Sixty Feet, Six Inches was written by two of my favorite Hall of Fame baseball players along with writer Lonnie Wheeler. The title refers to the distance between the pitcher and home plate. In a lot of ways, this book took me back to 1971, when I first started following baseball day-to-day the summer I turned ten years old.

Gibson and Jackson are perfect choices to act as mouthpieces for pitchers and hitters from that era. Bob Gibson is the greatest pitcher in St. Louis Cardinal history, and considered by many to be the best “clutch” pitcher ever. He won a total of seven games spread over three World Series, and his record of 18 strikeouts in the first game of the 1968 World Series still stands today. I remember listening on an old clock radio when Gibson no-hit the Pittsburgh Pirates during the 1971 season.

Reggie Jackson hit 563 home runs in his career, playing for the Oakland A’s, New York Yankees, and California Angels. ‘Mr. October’ played on five World Series champions during his career. In the 1971 All-Star Game in Detroit, he hit a monstrous home run that would have gone completely out of the stadium if it hadn’t hit a light tower.

A lot of this book revolves around Gibson and Jackson detailing their individual approaches to pitching and hitting. While it was sometimes a little dry due to the nuts and bolts nature of the discussion, there was still enough humor and insight to keep me from getting bored.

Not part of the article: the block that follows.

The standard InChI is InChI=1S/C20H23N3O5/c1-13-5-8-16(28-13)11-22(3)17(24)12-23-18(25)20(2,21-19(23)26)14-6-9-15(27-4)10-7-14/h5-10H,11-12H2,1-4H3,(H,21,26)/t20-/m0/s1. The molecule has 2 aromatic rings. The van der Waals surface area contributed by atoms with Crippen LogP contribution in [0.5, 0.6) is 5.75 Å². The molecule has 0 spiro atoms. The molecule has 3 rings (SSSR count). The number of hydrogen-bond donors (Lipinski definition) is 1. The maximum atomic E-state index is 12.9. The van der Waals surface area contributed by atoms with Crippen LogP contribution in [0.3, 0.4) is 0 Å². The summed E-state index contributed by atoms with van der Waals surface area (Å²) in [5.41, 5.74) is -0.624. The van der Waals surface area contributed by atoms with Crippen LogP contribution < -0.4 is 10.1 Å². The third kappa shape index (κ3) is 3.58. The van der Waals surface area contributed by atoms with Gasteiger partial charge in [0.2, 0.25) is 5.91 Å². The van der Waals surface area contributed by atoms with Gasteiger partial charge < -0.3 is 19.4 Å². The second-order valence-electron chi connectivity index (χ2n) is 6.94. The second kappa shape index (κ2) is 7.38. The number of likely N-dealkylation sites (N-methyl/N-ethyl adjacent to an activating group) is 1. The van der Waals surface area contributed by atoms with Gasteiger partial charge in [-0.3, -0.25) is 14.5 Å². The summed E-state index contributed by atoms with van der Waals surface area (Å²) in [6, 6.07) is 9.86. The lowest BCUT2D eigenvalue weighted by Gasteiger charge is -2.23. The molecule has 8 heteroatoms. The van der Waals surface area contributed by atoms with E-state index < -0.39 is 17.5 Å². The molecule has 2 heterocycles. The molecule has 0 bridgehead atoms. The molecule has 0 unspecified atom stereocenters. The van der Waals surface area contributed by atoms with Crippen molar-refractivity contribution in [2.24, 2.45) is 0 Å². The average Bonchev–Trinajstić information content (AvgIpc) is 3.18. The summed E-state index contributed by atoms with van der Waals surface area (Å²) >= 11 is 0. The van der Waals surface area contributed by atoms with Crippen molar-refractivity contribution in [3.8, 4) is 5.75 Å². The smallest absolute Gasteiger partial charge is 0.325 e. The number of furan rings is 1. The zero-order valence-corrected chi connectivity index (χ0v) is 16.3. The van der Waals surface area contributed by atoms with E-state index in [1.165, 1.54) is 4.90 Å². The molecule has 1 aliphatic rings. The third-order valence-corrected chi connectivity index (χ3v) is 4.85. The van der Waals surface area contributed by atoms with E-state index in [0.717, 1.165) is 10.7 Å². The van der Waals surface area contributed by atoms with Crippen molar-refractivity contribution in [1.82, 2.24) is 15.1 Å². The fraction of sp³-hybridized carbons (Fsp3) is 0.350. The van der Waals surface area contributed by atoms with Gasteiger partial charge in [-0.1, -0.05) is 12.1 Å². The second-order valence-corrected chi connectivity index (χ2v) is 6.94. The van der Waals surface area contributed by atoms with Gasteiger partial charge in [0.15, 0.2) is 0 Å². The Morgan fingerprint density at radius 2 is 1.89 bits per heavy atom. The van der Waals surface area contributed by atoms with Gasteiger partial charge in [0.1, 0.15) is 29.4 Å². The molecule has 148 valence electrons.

As a life-long Cardinal fan, I was already familiar with Gibson’s reputation as an intimidator and competitor. I’d heard him discuss his personal views on pitching inside during Cardinal radio broadcasts. What I read in this book only deepened my respect for him as a thinking-man’s pitcher with deep loyalty to his teammates.

Reggie Jackson was also a favorite player, when he changed teams, I became a fan of whatever team he joined. He was a controversial player through much of his career – he was often called a ‘hot dog’ and spoke his mind with the media. Regardless of what people said about him, he was a winner and like Gibson, always played his best in the most important games. In this book, I gained a lot of respect for his thought process and approach to the game.

Wheeler goes a great job of pulling everything together. I’ve read two of his other books: Bob Gibson’s autobiography A Stranger to the Game, and Hank Aaron’s autobiography I Had a Hammer. Both are excellent reads.

I recommend 60 Feet, 6 Inches to all baseball fans. I rated it 5-stars on Goodreads.

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